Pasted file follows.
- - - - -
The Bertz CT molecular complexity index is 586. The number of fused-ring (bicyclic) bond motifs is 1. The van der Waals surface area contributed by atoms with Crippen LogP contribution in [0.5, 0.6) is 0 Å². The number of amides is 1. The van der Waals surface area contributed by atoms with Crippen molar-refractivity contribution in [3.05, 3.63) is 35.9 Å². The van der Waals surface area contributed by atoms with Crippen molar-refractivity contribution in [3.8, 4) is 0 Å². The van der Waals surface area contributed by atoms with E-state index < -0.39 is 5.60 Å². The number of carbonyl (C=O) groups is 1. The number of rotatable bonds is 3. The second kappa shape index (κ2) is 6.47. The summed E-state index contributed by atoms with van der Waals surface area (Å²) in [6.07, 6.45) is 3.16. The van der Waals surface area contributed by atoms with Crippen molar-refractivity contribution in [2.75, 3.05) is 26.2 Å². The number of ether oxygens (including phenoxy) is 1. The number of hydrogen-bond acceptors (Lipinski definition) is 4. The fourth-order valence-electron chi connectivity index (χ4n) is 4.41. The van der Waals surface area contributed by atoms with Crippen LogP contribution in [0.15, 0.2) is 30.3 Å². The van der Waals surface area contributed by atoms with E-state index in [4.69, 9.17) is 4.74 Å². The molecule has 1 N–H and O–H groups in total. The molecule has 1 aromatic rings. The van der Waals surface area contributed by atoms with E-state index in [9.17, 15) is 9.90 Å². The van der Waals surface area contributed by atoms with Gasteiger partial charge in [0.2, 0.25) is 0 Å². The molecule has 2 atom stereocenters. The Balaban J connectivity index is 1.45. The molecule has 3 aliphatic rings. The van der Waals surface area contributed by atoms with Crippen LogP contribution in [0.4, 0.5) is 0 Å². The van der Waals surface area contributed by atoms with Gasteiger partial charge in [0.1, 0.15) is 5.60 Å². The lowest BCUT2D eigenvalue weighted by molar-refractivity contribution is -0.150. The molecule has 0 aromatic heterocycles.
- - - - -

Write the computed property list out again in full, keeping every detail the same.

The Bertz CT molecular complexity index is 586. The number of fused-ring (bicyclic) bond motifs is 1. The van der Waals surface area contributed by atoms with Crippen LogP contribution in [0.5, 0.6) is 0 Å². The number of amides is 1. The van der Waals surface area contributed by atoms with Crippen molar-refractivity contribution in [3.05, 3.63) is 35.9 Å². The van der Waals surface area contributed by atoms with Crippen molar-refractivity contribution in [3.8, 4) is 0 Å². The van der Waals surface area contributed by atoms with E-state index < -0.39 is 5.60 Å². The number of carbonyl (C=O) groups is 1. The number of rotatable bonds is 3. The second kappa shape index (κ2) is 6.47. The summed E-state index contributed by atoms with van der Waals surface area (Å²) in [6.07, 6.45) is 3.16. The van der Waals surface area contributed by atoms with Crippen molar-refractivity contribution in [2.75, 3.05) is 26.2 Å². The number of ether oxygens (including phenoxy) is 1. The number of hydrogen-bond acceptors (Lipinski definition) is 4. The fourth-order valence-electron chi connectivity index (χ4n) is 4.41. The van der Waals surface area contributed by atoms with Crippen LogP contribution in [0.15, 0.2) is 30.3 Å². The van der Waals surface area contributed by atoms with E-state index in [4.69, 9.17) is 4.74 Å². The molecule has 1 N–H and O–H groups in total. The molecule has 1 aromatic rings. The van der Waals surface area contributed by atoms with E-state index in [9.17, 15) is 9.90 Å². The van der Waals surface area contributed by atoms with Gasteiger partial charge in [0.2, 0.25) is 0 Å². The molecule has 2 atom stereocenters. The Balaban J connectivity index is 1.45. The molecule has 3 aliphatic rings. The van der Waals surface area contributed by atoms with Crippen LogP contribution in [0.4, 0.5) is 0 Å². The van der Waals surface area contributed by atoms with Gasteiger partial charge in [0.1, 0.15) is 5.60 Å². The lowest BCUT2D eigenvalue weighted by molar-refractivity contribution is -0.150. The molecule has 0 aromatic heterocycles.